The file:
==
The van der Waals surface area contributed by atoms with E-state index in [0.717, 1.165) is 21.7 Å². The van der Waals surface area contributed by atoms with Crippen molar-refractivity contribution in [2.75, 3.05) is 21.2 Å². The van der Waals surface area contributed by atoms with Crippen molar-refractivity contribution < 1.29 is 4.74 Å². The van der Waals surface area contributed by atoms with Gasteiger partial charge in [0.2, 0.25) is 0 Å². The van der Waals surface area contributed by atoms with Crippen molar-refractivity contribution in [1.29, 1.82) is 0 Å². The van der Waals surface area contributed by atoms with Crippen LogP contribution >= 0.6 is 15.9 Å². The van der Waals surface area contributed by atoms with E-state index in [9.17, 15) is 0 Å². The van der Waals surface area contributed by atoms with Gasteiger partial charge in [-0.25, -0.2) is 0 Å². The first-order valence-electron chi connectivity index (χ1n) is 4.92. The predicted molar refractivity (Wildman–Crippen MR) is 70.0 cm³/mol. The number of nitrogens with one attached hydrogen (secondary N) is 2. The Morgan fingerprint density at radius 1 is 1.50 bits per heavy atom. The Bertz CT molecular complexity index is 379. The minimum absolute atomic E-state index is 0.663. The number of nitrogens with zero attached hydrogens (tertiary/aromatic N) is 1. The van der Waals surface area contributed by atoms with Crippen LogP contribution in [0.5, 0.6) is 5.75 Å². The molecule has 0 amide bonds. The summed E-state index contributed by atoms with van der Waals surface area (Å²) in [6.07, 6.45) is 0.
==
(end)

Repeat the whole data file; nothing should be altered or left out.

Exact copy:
The van der Waals surface area contributed by atoms with E-state index in [0.717, 1.165) is 21.7 Å². The van der Waals surface area contributed by atoms with Crippen molar-refractivity contribution in [2.75, 3.05) is 21.2 Å². The van der Waals surface area contributed by atoms with Crippen molar-refractivity contribution < 1.29 is 4.74 Å². The van der Waals surface area contributed by atoms with Gasteiger partial charge in [0.2, 0.25) is 0 Å². The van der Waals surface area contributed by atoms with Crippen molar-refractivity contribution in [1.29, 1.82) is 0 Å². The van der Waals surface area contributed by atoms with Crippen LogP contribution >= 0.6 is 15.9 Å². The van der Waals surface area contributed by atoms with E-state index in [9.17, 15) is 0 Å². The van der Waals surface area contributed by atoms with Gasteiger partial charge in [-0.25, -0.2) is 0 Å². The first-order valence-electron chi connectivity index (χ1n) is 4.92. The predicted molar refractivity (Wildman–Crippen MR) is 70.0 cm³/mol. The number of nitrogens with one attached hydrogen (secondary N) is 2. The Morgan fingerprint density at radius 1 is 1.50 bits per heavy atom. The Bertz CT molecular complexity index is 379. The minimum absolute atomic E-state index is 0.663. The number of nitrogens with zero attached hydrogens (tertiary/aromatic N) is 1. The van der Waals surface area contributed by atoms with Crippen LogP contribution in [0.5, 0.6) is 5.75 Å². The molecule has 0 amide bonds. The summed E-state index contributed by atoms with van der Waals surface area (Å²) in [6.07, 6.45) is 0.